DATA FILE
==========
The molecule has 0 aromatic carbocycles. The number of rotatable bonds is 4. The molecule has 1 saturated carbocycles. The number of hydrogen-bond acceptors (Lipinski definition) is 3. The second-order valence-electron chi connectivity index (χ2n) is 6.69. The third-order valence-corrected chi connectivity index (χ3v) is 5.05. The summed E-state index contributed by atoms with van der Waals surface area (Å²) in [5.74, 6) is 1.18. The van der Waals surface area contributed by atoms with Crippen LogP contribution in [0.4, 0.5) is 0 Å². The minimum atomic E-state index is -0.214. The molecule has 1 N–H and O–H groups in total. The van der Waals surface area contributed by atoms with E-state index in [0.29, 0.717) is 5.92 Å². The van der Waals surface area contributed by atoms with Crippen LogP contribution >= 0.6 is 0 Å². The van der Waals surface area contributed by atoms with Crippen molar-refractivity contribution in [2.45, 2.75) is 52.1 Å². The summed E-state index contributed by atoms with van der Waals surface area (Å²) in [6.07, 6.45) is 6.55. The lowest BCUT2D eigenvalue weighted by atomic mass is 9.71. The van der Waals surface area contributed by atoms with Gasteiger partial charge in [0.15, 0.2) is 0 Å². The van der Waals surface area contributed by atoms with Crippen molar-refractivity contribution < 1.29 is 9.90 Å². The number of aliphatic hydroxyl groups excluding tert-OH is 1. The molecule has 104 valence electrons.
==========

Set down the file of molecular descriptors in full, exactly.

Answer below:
The molecule has 0 aromatic carbocycles. The number of rotatable bonds is 4. The molecule has 1 saturated carbocycles. The number of hydrogen-bond acceptors (Lipinski definition) is 3. The second-order valence-electron chi connectivity index (χ2n) is 6.69. The third-order valence-corrected chi connectivity index (χ3v) is 5.05. The summed E-state index contributed by atoms with van der Waals surface area (Å²) in [5.74, 6) is 1.18. The van der Waals surface area contributed by atoms with Crippen LogP contribution in [0.4, 0.5) is 0 Å². The minimum atomic E-state index is -0.214. The molecule has 1 N–H and O–H groups in total. The van der Waals surface area contributed by atoms with E-state index in [0.29, 0.717) is 5.92 Å². The van der Waals surface area contributed by atoms with Crippen LogP contribution >= 0.6 is 0 Å². The van der Waals surface area contributed by atoms with Crippen molar-refractivity contribution in [2.45, 2.75) is 52.1 Å². The summed E-state index contributed by atoms with van der Waals surface area (Å²) in [6.07, 6.45) is 6.55. The lowest BCUT2D eigenvalue weighted by atomic mass is 9.71. The van der Waals surface area contributed by atoms with Gasteiger partial charge in [0.15, 0.2) is 0 Å². The van der Waals surface area contributed by atoms with Crippen molar-refractivity contribution < 1.29 is 9.90 Å². The number of aliphatic hydroxyl groups excluding tert-OH is 1. The molecule has 104 valence electrons.